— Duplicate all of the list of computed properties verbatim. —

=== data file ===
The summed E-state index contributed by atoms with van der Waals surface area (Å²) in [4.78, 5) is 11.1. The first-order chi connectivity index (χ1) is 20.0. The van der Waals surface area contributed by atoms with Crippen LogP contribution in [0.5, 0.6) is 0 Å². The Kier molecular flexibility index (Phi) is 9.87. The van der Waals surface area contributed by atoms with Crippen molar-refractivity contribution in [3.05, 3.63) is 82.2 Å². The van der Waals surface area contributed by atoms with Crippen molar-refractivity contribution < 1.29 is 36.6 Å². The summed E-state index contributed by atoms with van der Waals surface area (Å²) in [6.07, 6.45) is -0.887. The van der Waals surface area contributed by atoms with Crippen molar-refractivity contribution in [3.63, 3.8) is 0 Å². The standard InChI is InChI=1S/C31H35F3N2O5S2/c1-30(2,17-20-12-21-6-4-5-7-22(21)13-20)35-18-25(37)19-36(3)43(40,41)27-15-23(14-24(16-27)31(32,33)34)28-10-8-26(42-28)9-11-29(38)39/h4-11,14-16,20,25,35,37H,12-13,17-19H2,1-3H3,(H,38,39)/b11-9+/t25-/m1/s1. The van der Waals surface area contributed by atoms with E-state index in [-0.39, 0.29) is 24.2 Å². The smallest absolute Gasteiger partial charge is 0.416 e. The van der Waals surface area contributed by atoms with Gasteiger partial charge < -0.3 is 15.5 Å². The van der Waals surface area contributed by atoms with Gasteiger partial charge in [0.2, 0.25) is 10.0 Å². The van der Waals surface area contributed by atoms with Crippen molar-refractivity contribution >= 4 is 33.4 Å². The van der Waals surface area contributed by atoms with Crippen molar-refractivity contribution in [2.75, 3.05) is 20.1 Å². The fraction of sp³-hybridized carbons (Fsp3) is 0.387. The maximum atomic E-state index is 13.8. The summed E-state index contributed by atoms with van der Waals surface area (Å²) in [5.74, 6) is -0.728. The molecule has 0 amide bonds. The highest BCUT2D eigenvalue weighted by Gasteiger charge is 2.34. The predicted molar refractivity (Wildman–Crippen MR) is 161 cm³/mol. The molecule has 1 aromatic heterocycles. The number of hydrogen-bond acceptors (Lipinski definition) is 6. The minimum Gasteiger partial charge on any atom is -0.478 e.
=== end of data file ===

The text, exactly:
The summed E-state index contributed by atoms with van der Waals surface area (Å²) in [4.78, 5) is 11.1. The first-order chi connectivity index (χ1) is 20.0. The van der Waals surface area contributed by atoms with Crippen LogP contribution in [0.5, 0.6) is 0 Å². The Kier molecular flexibility index (Phi) is 9.87. The van der Waals surface area contributed by atoms with Crippen molar-refractivity contribution in [3.05, 3.63) is 82.2 Å². The van der Waals surface area contributed by atoms with Crippen molar-refractivity contribution < 1.29 is 36.6 Å². The summed E-state index contributed by atoms with van der Waals surface area (Å²) in [6.07, 6.45) is -0.887. The van der Waals surface area contributed by atoms with Crippen molar-refractivity contribution in [3.63, 3.8) is 0 Å². The standard InChI is InChI=1S/C31H35F3N2O5S2/c1-30(2,17-20-12-21-6-4-5-7-22(21)13-20)35-18-25(37)19-36(3)43(40,41)27-15-23(14-24(16-27)31(32,33)34)28-10-8-26(42-28)9-11-29(38)39/h4-11,14-16,20,25,35,37H,12-13,17-19H2,1-3H3,(H,38,39)/b11-9+/t25-/m1/s1. The van der Waals surface area contributed by atoms with E-state index in [-0.39, 0.29) is 24.2 Å². The smallest absolute Gasteiger partial charge is 0.416 e. The van der Waals surface area contributed by atoms with Gasteiger partial charge < -0.3 is 15.5 Å². The van der Waals surface area contributed by atoms with Gasteiger partial charge in [0.2, 0.25) is 10.0 Å². The van der Waals surface area contributed by atoms with Crippen molar-refractivity contribution >= 4 is 33.4 Å². The van der Waals surface area contributed by atoms with Crippen molar-refractivity contribution in [2.75, 3.05) is 20.1 Å². The fraction of sp³-hybridized carbons (Fsp3) is 0.387. The maximum atomic E-state index is 13.8. The summed E-state index contributed by atoms with van der Waals surface area (Å²) in [5.74, 6) is -0.728. The molecule has 0 amide bonds. The highest BCUT2D eigenvalue weighted by Gasteiger charge is 2.34. The predicted molar refractivity (Wildman–Crippen MR) is 161 cm³/mol. The molecule has 1 aromatic heterocycles. The number of hydrogen-bond acceptors (Lipinski definition) is 6. The minimum Gasteiger partial charge on any atom is -0.478 e.